Dear Nice and Loving People,
This was a pretty good time. I know it can't always be the same---but I'm grateful for the good ones that were there. One of them I think I mentioned the first part of last week. The weather got a little warmer. I guess some of you wish that would happen where you are---I hope it does. Specifically there was the person who came to a few minutes of church outside the doorway of the chapel last week. His name is 추형제님 (Brother Choo), and he's a very nice, quiet high-school student. When he came last week, he seemed just afraid and embarassed that he'd come late to church and didn't want to offend other people, so instead he said we could meet during the week, on the one day of winter vacation he had. We were going to meetafternoon, but he texted us and said it wouldn't work out all of a sudden---he had something to do with the other people at his school. So we asked if he could meet in the evening, and he said that was okay. So we went to the train station, probably the biggest part of our city, with spurts of lots of people coming out when the trains stop, and a big tree next to a volcanic rock out front. We sat down and waited there, and he called us a few minutes after the time we planned to meet---he was waiting, looking the other way, and hadn't seen us. We walked to a popular pizza chain called "Pizza School," and talked for a while waiting for the food. He's very nice, and curious. He's always texted back right away after the first time we met him, which was a while ago, when he told us that he'd met the missionaries on the street a long time ago and gave them his phone number but never got a call from them. He's funny, quiet, and likes soccer. He lives in the dormitory at the biggest high-school here, and then goes to his family's house on the weekend. He said he takes an economics class in English, which is pretty cool and ridiculous. He also used to go to a church in elementary school with his friend, and said he asked them to learn more about Jesus Christ and just what religion is, but they told him just to come to church first and learn it there. He sincerely has a lot of questions, and is very nice.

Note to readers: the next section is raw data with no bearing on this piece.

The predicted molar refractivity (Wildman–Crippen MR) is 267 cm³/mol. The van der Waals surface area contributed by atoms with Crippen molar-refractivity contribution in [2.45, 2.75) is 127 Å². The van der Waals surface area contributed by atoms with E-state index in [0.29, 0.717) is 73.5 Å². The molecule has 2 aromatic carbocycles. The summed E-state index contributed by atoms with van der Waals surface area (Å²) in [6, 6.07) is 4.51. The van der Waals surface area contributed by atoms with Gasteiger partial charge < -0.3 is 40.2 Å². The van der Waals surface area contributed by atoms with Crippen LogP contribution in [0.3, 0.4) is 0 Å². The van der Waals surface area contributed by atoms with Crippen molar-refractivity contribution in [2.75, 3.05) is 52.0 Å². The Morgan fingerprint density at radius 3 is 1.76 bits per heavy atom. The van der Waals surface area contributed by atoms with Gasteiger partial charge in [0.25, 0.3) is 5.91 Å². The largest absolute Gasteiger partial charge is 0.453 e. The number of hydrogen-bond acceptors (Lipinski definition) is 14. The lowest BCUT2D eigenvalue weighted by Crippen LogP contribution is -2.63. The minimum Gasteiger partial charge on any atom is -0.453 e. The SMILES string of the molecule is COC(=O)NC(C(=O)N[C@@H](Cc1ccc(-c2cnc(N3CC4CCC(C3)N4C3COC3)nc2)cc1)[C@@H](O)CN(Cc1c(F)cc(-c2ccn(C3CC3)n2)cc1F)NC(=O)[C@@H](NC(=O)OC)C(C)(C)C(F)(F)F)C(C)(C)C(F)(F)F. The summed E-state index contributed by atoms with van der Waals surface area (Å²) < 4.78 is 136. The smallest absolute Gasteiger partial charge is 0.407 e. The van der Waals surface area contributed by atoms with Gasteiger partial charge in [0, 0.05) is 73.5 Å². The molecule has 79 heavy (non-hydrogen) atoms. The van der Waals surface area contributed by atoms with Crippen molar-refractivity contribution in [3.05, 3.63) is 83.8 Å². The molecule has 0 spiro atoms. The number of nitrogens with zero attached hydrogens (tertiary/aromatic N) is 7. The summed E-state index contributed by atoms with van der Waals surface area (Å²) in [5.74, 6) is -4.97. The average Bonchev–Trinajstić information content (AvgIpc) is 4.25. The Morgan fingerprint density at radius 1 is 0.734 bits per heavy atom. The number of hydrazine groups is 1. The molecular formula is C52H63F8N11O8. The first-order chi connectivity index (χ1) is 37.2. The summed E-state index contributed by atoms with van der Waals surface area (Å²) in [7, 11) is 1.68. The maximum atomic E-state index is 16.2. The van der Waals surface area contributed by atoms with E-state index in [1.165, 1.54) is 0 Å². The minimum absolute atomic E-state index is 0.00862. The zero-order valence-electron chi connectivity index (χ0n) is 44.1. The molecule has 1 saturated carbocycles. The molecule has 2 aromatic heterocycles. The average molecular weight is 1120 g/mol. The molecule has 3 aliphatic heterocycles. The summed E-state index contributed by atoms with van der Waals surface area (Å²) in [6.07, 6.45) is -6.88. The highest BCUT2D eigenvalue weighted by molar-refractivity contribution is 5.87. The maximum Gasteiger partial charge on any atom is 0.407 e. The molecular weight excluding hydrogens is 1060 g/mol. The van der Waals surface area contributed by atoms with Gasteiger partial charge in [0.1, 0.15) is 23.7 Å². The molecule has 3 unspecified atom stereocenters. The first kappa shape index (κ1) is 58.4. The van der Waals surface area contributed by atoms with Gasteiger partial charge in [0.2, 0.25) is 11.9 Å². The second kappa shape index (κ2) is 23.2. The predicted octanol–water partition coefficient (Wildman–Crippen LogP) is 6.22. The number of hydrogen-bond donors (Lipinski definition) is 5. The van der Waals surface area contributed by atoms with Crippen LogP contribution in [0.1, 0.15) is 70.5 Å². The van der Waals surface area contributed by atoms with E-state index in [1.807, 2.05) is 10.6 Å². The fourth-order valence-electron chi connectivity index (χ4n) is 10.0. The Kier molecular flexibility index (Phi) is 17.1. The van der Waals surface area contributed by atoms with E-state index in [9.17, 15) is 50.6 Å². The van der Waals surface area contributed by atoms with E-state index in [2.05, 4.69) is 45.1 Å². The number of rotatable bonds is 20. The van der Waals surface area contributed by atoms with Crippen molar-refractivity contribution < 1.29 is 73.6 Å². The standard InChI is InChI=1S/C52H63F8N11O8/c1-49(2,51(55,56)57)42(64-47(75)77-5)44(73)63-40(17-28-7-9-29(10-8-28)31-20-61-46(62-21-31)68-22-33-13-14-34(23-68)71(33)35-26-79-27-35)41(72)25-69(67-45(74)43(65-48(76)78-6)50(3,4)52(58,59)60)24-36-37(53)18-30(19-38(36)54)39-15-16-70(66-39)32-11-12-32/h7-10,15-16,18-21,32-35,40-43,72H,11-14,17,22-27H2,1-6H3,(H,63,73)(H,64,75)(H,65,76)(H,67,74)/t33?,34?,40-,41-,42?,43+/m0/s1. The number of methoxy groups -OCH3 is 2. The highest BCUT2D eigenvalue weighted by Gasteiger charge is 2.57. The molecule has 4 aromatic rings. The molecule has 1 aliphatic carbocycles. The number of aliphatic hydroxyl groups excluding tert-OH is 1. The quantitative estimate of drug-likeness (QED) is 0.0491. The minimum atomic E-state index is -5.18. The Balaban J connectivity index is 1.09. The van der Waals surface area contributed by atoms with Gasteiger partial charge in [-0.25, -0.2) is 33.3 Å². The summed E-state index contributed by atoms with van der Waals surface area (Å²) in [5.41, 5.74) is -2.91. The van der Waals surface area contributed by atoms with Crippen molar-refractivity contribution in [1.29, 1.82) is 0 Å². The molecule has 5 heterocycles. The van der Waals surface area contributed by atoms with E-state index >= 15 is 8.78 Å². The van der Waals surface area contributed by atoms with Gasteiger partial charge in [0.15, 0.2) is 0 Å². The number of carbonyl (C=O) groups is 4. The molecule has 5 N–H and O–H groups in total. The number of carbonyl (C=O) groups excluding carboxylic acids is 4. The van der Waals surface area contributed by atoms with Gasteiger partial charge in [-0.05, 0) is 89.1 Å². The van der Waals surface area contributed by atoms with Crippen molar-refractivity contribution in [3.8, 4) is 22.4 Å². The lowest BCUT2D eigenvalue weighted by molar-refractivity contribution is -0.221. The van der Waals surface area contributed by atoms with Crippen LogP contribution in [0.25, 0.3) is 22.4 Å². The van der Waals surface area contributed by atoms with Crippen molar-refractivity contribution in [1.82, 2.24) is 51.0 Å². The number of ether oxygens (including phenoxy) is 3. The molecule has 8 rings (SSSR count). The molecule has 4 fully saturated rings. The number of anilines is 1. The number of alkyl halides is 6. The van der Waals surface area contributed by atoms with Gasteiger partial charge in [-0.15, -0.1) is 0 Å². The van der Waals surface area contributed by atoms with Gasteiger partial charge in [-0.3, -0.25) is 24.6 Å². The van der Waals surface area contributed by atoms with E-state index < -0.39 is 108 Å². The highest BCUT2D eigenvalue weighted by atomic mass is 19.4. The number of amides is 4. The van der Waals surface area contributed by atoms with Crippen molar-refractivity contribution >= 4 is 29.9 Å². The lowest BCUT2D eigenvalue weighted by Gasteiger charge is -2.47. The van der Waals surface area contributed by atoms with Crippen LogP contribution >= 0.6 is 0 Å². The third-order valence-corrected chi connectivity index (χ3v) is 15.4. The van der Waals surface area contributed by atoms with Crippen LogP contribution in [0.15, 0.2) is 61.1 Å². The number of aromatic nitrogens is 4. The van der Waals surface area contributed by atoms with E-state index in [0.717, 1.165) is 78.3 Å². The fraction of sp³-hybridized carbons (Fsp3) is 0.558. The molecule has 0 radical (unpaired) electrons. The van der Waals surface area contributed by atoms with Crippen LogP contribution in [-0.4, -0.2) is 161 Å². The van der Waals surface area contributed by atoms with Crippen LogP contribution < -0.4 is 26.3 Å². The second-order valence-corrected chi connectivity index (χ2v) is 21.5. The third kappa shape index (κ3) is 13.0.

While we were walking out on the same street we ended up meeting the branch president, and so he got to talk with him for a little bit---Brother Choo's dad is a P.E. teacher at an elementary school, and our branch president works in teacher re-training, so he said he thought he'd met his dad before. It was a very interesting, rewarding, good day. He was planning to come to church, but when we called him, for whatever reason, he couldn't pick up. He was very sincere, and it was a really great time when we met him, so it seems like something just came up---hopefully we'll find out soon. Then we visited someone who the missionaries have taught for a long time, who works in the security room at an apartment complex here---he's kind of older, and isn't too interested in changing things, but he did talk a lot about how we could go around where the farms are here, a little out from the town, and ask the farmers if we could taste what they're growing, and could live that way if we ever needed food, because they're so wholesome and generous---I honestly believe it.
This week we also met a few new people---all on the street, on the same day. It's not usual, so it was a pretty great experience. One of them was an older guy we met on the way to try to visit two less-active twin brothers. He was smoking while we walked next to him, but once we greeted him he put his cigarette out, and wasn't super talkative but also wasn't completely uninterested. He said he used to believe Buddhism a little, and right now doesn't have a particular religion, but that in general Korean people need to go to church more. We talked about his family---just his son lives here in the same city, and we talked a bit about how that's like our Heavenly Father, that most of us are away from him now, and it's hard, but when we meet him again it will be that much better. He seemed to like it, and when he started going a different way he showed us where he was going---a coffeeshop that he spends a lot of time in. We were on the way to visit the other less-active members, so he said maybe another day we could meet there and talk again. It was pretty unexpected, and pretty amazing.